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Blending atmospheric electronic textures with dark alternative rock, PVRIS evolved from a post-hardcore underground favorite to a pop-savvy international headliner within a decade. Helmed by singer/songwriter, producer, multi-instrumentalist, and LGBTQ+ icon Lyndsey Gunnulfsen, the project (pronounced “Paris”) made its 2014 debut with White Noise, an alternative chart hit in the U.S. and U.K. Three years later, PVRIS returned with the pulsing sophomore effort All We Know of Heaven, All We Need of Hell. At the turn of the decade, the band’s sound had matured into an urgent, melodic hybrid of beat-driven synth rock, which could be heard on their third set, Use Me. At this time, Gunnulfsen revealed that she had been the main architect behind PVRIS all along, handling songwriting, production, and instrumentation from the start. She returned in 2023 with the empowering fourth LP Evergreen.
Formed in 2012 in Lowell, Massachusetts, the group’s earliest incarnation was as a local metalcore outfit before vocalist Gunnulfsen branched off to start PVRIS with the help of bassist Brian MacDonald, drummer Brad Griffin, and guitarist Alex Babinski. At this initial stage, the project echoed contemporaries such as Tonight Alive, Against the Current, and Paramore, a sound heard on the self-titled debut EP released in early 2013. Meanwhile, Gunn and her bandmates built a devoted following as a live act with summer dates on the Vans Warped Tour and the Rise Up Tour with Skylit Drive, Wolves at the Gate, and For All Those Sleeping. In late 2013, Griffin parted ways with the group, leaving a core trio led by Gunn. Teaming up with producer Blake Harnage (Versa), they entered the studio to work on their first official album.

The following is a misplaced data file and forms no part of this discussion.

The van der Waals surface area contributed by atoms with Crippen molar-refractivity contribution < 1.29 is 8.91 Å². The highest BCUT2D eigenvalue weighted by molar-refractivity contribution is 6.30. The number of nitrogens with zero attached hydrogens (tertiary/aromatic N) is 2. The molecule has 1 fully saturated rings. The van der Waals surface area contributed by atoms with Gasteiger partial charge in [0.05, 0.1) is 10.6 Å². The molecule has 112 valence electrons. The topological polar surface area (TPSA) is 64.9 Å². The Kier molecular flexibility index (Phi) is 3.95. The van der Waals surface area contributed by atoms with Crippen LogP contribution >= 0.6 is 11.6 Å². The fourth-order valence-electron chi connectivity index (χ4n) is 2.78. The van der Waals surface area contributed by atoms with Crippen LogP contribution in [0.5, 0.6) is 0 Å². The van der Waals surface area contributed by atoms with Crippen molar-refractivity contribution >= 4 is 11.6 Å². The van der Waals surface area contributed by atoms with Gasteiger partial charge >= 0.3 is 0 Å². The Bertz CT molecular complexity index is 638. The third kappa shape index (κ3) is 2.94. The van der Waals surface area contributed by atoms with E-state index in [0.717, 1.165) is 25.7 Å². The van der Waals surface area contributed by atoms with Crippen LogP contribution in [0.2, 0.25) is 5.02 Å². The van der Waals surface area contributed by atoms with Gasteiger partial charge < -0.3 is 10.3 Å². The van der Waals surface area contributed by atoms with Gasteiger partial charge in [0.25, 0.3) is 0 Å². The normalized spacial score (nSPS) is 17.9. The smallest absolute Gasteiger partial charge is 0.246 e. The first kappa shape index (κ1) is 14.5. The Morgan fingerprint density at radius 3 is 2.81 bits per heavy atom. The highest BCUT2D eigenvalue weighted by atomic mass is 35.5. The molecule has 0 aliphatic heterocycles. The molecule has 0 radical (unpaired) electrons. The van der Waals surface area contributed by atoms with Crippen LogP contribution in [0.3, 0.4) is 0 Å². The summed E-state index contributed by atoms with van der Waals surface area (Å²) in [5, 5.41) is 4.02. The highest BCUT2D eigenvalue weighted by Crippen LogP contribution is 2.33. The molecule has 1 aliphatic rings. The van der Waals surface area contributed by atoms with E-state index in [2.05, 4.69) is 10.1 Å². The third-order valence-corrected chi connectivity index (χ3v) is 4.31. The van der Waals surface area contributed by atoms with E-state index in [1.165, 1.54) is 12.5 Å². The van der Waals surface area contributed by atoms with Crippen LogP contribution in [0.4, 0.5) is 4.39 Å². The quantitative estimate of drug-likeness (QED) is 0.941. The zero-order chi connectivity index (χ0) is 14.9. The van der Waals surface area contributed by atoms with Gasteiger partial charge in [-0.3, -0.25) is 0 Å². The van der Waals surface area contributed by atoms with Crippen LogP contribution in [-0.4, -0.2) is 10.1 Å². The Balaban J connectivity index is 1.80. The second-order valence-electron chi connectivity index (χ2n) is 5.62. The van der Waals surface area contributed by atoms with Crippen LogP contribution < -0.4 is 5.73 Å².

In June 2014, PVRIS announced that they had signed with Rise Records, becoming the first female-fronted act on the famed metalcore label’s roster. Their debut LP, White Noise, arrived in November of that year. Peaking within the Top Ten on the U.S. Alternative chart, the album was also a hit in the U.K. After a year of consistent touring, PVRIS announced their first headlining trek, which coincided with the re-release of White Noise, featuring the previously unreleased single “You and I.” In 2017, they joined Muse and Thirty Seconds to Mars on the road, just before the release of their sophomore set, All We Know of Heaven, All We Need of Hell. The album featured the singles “Heaven” and “What’s Wrong.” A remix by Marian Hill of the album track “Same Soul” appeared in 2018 featuring singer Jaymes Young.
In 2019, Gunnulfsen returned with a new label (Warner) and a new sound heard on the single “Death of Me,” a pulsing synth-washed dance tune co-written with Joywave’s Daniel Armbruster. Another electronic-influenced track, the Marshmello-assisted “Hallucinations,” followed a month later. Both songs were included on the five-track Hallucinations, a stopgap EP issued to sate fans before the next release cycle. While awaiting that album, Gunnulfsen shared the singles “Dead Weight” and “Gimme a Minute,” which pushed the project even further into electronic territory. After months of waiting and delays, the cathartic Use Me finally arrived that August. Collaborating with JT Daly (K.Flay), Gunnulfsen dove deep for the LP, touching upon everything from relationship woes to her struggles with autoimmune disease. The week of the album’s release, it was announced that Babinski had parted ways with the project.
Over the next few years, Gunnulfsen collaborated with the likes of morgxn, Kat Cunning, Joywave, Rezz, HOKO, TWIN XL, Miyavi, Bad Suns, and more. She also released the stand-alone PVRIS single “Monster.” In 2022, she issued the tracks “Anywhere But Here” and “Animal,” which were accompanied by a short film directed by friend and tourmate Jax Anderson. In addition to 2023′s rousing anthem “Goddess,” they were the first tastes of the next PVRIS era, which arrived that July in the form of Evergreen. Centered on themes of empowerment, the album further refined the project’s melodic, alt-rock hybrid sound, as heard on songs such as the Mike Shinoda-assisted “Take My Nirvana.” ~ Neil Z. Yeung